I might as well tell you right now not to expect too many letter from me cause I’m busy now, and that’s not the half of it. We fly every other day now, and soon we’ll fly every day. That may begin day after tomorrow. I’m really tired when I hit the sack. This morning I got up at 3 a.m. for a hi altitude bombing mission. We were to bomb from 20,000 ft. It sure is cold up there and oxygen is scarce. The mission was called off because of weather conditions. So the crew went down and played basketball. That is Floyd, Dan, Frank, Tommy and I did. We played another crew and stomped them. I guess I’d better give you the crew’s names. They’re the boys I’ll probably go over with. They’re a good bunch of fellows. I’m older than one boy on the crew – radio operator – Tommy.

The Crew

Dan Randolph – (1st Pilot) , New Jersey, Airplane Commander, 2nd. Lt., Frank Purvis – (Co-pilot) Pilot Lt. – Colorado, Morris, NAV – 2nd Lt. – Texas, Floyd Yates – Bombardier – F/O Brooklyn, Al White – Engineer – Cpl, Tommy Lang – Radio Operator – Cpl, Spencer – Upper gunner – Pfc,  Holley – Armorer – Gunner – Sgt, Richards – Sperry Ball Gunner – Pfc, Klepps – Tail Gunner – Pfc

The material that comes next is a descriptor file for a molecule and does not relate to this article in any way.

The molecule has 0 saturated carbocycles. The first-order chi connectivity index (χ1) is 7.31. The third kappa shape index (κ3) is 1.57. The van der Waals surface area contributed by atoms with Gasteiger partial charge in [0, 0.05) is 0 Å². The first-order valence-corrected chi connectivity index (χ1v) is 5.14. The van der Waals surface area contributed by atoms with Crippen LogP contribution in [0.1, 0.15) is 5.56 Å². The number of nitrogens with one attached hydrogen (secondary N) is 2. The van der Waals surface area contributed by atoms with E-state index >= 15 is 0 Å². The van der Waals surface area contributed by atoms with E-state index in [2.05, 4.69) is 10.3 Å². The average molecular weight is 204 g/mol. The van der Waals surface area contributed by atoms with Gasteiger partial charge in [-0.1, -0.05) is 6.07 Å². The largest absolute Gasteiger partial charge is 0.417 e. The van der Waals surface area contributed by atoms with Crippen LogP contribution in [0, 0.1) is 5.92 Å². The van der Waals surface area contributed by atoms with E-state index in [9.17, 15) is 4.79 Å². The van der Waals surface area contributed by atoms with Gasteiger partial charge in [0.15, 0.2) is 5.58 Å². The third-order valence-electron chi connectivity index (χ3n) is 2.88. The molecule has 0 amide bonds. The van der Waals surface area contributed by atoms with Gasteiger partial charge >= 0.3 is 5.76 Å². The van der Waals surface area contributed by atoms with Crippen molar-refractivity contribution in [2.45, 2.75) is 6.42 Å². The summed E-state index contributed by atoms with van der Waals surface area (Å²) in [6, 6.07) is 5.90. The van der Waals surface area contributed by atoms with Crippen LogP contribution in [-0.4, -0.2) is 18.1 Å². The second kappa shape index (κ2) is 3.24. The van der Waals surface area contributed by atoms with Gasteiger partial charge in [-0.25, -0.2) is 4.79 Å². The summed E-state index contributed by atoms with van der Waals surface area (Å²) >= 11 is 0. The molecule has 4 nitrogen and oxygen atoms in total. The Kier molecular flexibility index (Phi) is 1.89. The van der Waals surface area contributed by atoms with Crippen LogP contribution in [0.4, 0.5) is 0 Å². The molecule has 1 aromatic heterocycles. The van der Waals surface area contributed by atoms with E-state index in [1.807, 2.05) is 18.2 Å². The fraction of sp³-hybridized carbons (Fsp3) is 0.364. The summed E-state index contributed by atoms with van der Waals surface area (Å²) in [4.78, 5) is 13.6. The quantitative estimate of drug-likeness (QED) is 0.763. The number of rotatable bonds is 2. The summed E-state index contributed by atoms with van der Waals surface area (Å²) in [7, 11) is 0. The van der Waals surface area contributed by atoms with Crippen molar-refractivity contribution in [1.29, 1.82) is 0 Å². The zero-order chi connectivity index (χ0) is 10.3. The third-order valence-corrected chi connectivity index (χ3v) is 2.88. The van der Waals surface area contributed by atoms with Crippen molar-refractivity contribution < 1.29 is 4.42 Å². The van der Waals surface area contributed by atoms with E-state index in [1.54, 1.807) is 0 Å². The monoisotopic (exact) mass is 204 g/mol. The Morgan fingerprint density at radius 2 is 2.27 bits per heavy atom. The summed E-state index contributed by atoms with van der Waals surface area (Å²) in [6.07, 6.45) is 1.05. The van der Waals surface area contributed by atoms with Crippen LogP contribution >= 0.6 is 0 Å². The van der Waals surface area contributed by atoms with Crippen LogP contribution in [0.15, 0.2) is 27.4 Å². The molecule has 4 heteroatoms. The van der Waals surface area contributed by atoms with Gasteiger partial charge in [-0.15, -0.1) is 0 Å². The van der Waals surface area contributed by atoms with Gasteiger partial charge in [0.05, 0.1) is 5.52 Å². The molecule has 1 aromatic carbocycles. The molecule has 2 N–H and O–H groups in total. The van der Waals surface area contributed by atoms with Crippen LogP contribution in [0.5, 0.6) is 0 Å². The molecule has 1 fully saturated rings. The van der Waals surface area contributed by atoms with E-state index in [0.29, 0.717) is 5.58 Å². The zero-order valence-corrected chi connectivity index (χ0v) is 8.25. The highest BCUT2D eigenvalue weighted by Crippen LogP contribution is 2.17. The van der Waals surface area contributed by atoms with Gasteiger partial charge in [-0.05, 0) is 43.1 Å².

That’s the boys, and they’re all o.k. We’re gonna take some pictures of the crew by the Fortress. That’s our plane’s name. They should be good.

I’ve about quit going anywhere now. I guess the new has worn off of being able to go somewhere any time you’re off. I went to the Post Theater tonight. I enjoyed myself. Well, folks, this isn’t very interesting so I’ll close.

I love you,

Glenn

Send those gloves, will you, Mama?”

combat training in Iowa in 1944

(Glenn third from right, kneeling)

Training days were grueling but had to be to give the young men their best opportunity for survival. Soon “The Crew” would ship out to England to join the 8th. Air Force.